Thestar.com: Tyler Hamilton - July 24, 2010
Anders Soe-Jensen shows enthusiasm, he cites opportunity, he trumpets potential, but when asked if Denmark-based Vestas has plans to manufacture offshore wind turbines in Ontario the good-humoured executive backs away from commitment.
The tease... “It’s too early,” he said, sipping coffee at a downtown hotel one morning.
Still, as global president of Vestas’ offshore wind division, Soe-Jensen made it clear that the province – and more generally, the prospect of developing offshore wind farms in the Great Lakes—has captured the attention of the world’s largest wind-turbine maker.
“We just need to see some orders,” he told the Star.
Europeans, short on land and facing a rapidly maturing onshore wind market, got into the offshore game in the early 1990s. Today, more than 830 offshore wind turbines operate in nine European countries, with thousands more being built in the next few years.
North America, by comparison, is where Europe was more than 15 years ago. Not a single offshore turbine has been installed off its waters, let alone in the fresh waters of the Great Lakes. Ontario, hungry for jobs and eager to kick-start its struggling manufacturing sector, is in a good position to change that.
But we’re not alone. New York, Ohio, Michigan and several other northeast states are also in the race. The jurisdiction that can move the quickest, the theory goes, stands the best chance of attracting big-name manufacturers, not to mention much of the supply chain that could support offshore projects throughout the Great Lakes and along the northeast coast of the United States.
The stakes are huge. Emerging Energy Research estimates more than 6,000 megawatts of offshore wind energy will be developed in North America by 2020, representing billions of dollars of investment and up to 2,000 turbines. Much of that capacity could be developed in the Great Lakes using equipment and skills from Ontario.
“Ontario is an awakening renewable energy giant,” said John Kourtoff, president of Trillium Wind Power, which has ambitious plans to develop in Lake Ontario. “It has this enormous inland of fresh water that can be developed exclusively on the Canadian side.”
On the U.S. side eight states border the Great Lakes. Ontario, by comparison, borders all lakes with the exception of Lake Michigan and has by far the greatest shoreline exposure of any jurisdiction. “Nobody else can play that card,” Kourtoff said.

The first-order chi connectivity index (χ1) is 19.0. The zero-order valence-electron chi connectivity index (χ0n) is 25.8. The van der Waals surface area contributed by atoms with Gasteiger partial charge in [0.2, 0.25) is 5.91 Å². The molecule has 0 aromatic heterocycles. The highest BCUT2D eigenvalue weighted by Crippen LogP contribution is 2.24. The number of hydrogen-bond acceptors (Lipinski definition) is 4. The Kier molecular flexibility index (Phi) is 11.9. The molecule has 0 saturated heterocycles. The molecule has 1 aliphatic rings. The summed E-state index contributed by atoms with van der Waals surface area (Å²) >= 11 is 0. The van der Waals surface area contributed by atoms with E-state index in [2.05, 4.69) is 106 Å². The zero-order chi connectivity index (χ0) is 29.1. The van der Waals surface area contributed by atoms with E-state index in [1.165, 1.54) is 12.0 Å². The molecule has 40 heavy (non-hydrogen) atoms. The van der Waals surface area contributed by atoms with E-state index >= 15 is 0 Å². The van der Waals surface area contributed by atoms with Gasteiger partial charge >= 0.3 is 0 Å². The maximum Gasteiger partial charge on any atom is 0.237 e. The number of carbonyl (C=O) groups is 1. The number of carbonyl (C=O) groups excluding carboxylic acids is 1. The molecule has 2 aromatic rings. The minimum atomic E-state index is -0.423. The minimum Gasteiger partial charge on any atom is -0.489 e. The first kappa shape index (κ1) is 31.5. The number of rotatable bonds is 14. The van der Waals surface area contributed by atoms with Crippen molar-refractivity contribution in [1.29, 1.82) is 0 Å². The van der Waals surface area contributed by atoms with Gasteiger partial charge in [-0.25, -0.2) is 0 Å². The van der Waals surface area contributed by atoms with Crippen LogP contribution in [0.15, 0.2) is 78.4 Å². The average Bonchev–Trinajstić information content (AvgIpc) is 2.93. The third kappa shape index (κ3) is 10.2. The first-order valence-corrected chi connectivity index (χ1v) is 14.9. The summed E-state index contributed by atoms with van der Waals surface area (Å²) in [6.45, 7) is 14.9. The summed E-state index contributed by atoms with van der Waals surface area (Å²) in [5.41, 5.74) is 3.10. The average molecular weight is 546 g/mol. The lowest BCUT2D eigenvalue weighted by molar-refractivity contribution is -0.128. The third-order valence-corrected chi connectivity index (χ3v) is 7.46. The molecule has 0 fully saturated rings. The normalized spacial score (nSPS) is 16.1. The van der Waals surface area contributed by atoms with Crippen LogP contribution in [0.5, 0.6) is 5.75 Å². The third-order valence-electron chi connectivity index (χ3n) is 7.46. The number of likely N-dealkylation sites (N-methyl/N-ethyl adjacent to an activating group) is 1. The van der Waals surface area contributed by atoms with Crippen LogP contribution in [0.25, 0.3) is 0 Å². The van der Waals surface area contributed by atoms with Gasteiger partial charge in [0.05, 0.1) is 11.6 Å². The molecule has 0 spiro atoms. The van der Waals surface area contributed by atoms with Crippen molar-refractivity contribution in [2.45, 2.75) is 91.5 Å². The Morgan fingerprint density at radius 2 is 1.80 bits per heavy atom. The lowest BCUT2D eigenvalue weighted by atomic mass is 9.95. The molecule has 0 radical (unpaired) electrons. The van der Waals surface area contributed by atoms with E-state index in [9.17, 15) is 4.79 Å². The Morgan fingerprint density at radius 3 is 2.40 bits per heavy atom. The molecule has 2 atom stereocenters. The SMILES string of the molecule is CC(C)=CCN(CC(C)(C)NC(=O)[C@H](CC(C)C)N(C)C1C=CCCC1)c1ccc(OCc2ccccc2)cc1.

He compared the opportunity for offshore wind development to the development of hydroelectric power at Niagara Falls during the early 1900s that to this day supplies a large share of Ontario’s electricity needs. “I see this as a reset; as creating Ontario 2.0.”
It’s a fact that offshore winds are more expensive to harness compared to the onshore variety. The turbines, standing as tall as the Statue of Liberty, are much bigger than their onshore cousins and installing them – often in turbulent waters—is risky business.
But offshore winds have some major advantages as well. They blow much stronger and more often. Offshore projects can be located closer to large populations that need the power. And the winds are consistent, making them a more reliable source of clean electricity.
There are also distinct advantages of building in the Great Lakes. The water is not salty, so equipment doesn’t require as much maintenance as a result of corrosion. Weather and wave activity over fresh water bodies is typically calmer than in ocean environments, making it faster and less costly to install the turbines.
Trillium wants to spend $1.7 billion to put up to 740 wind turbines in northeast Lake Ontario between 17 and 28 kilometres from the shores of Prince Edward County. The company has three other projects under early development that, all combined, would bring 3,700 megawatts of power capacity to Ontario’s grid. They represent nearly $15 billion in investment over the next decade.
Another developer, Windstream Energy, in April became the first company in North America to get a power purchase agreement for an offshore wind farm. The Ontario Power Authority, under its feed-in-tariff program, agreed to pay Windstream 19 cents per kilowatt-hour for electricity from its planned 300-megawatt offshore wind farm in Lake Ontario.